I enjoy novels, magazine articles, blogs and picture books. I read cookbooks, newspapers, handbills and Twitter. When I visit schools as part of my other job as The Eagle’s education reporter, I read bulletin boards and classroom posters and things taped to locker doors.
During this year’s Wichita Big Read, an annual citywide reading experience, I was invited to participate in the Wichita Public Library’s online book club, a Facebook Live discussion of Ray Bradbury’s “Fahrenheit 451.”
As part of that discussion, librarians Racine and Sara pondered Bradbury’s famous quote: “You don’t have to burn books to destroy a culture. Just get people to stop reading them.”
It’s true, and it’s happening. Whenever I talk with friends about books — at literary events or just in casual conversation — they often complain that they don’t read as much as they’d like.
There’s no time, they say. Too many things jockey for position in their super-scheduled lives, and reading for pleasure fell of the agenda. They’d like to start again, but how?
Well, here’s a thought:
You may or may not know that November is National Novel Writing Month, or NaNoWriMo, an effort for would-be writers to get going on that novel inside them.
Participating is simple: Every day of November, share a novel you like with the #NaNoReadMo hashtag on Tumblr, Twitter, Instagram or other social media account.
That’s it. Just think about a book you love — one that meant a lot to you as a child or adolescent, or one you’ve read recently — and put it out there, like a beacon shining through the nobody-reads-enough darkness.
Then check out the books other people post about. Maybe one will speak to you. You’ll love the cover, or you’ll wonder about the setting, or you’ll remember a friend raving about that same book, and you’ll hurry to your local bookstore or library to find a copy.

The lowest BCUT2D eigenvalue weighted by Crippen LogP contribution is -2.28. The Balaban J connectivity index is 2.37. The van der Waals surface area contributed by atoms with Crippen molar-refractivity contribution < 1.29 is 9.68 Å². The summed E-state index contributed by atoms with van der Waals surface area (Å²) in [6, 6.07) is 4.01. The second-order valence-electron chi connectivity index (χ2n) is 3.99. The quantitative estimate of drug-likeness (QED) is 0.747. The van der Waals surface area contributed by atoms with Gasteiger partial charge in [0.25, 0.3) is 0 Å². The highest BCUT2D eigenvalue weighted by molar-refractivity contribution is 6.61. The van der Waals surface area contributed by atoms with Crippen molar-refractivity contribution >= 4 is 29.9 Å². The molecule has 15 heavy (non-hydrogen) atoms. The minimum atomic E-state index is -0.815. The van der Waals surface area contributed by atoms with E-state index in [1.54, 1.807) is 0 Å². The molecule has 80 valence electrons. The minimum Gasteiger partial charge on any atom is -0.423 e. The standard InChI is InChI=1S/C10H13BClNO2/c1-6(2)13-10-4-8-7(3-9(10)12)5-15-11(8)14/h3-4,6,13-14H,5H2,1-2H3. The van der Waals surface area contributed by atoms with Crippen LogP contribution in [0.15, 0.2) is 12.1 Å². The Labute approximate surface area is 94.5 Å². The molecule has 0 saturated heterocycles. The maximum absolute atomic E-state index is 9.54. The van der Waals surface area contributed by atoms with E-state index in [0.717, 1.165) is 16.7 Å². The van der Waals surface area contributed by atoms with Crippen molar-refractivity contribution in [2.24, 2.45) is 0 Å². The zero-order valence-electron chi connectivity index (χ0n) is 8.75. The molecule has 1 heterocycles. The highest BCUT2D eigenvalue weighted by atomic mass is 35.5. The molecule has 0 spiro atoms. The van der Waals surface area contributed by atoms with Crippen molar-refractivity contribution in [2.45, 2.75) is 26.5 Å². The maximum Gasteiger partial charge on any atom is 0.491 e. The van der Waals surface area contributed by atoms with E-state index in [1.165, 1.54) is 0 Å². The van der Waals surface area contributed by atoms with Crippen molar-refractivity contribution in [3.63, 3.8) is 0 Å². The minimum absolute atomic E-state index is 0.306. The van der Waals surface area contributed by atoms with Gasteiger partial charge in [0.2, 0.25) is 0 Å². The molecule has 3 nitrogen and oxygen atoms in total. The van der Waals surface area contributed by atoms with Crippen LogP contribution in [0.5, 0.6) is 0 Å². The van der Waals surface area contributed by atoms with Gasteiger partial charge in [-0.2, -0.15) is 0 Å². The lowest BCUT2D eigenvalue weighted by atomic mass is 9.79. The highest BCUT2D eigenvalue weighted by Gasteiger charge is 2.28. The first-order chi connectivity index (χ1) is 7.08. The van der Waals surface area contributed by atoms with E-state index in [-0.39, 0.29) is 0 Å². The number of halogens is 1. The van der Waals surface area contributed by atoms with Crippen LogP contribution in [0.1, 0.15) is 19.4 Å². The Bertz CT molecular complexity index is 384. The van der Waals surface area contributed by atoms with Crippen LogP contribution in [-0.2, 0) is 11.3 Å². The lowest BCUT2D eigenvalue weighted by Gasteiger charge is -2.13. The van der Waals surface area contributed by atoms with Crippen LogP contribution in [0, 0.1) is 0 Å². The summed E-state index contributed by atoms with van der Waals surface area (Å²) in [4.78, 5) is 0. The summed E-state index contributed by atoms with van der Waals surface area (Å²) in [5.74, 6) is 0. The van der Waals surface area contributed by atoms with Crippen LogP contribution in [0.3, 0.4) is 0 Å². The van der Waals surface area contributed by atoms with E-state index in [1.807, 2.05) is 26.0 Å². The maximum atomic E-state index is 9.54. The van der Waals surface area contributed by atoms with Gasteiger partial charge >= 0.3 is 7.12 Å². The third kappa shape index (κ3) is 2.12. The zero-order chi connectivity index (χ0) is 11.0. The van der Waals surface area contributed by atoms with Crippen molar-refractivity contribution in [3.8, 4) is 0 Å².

And then, my friends, the only thing left to do is start reading.
For me the trick is to always carry a book — or two, or several — with me. (This is what car trunks are for.) I do most of my reading in waiting rooms, parking lots and swim-meet pool decks, taking advantage of those 20- or 30-minute periods that pepper most working moms’ days.
Just this week, when my son had to report to a Band-O-Rama performance an hour before the event was scheduled to begin, I brought along a novel and enjoyed several chapters al fresco, overlooking South High’s Carpenter Stadium on a gorgeous fall evening. There are many worse ways to spend your time.
Don’t want to lug around a traditional book? (I’m old school, I’ll admit it.) Upload some e-books to your phone, and you’ll always have reading material handy.
I hope you’ll participate in #NaNoReadMo. For a list of ways to shoehorn more reading into your life, I also recommend Kleon’s “How to Read More,” a post that includes this liberating thought (applicable to everyone but students, perhaps): “If you aren’t enjoying a book, stop reading it immediately.”
I’ll catch you online in November. Can’t wait to see what you’re reading.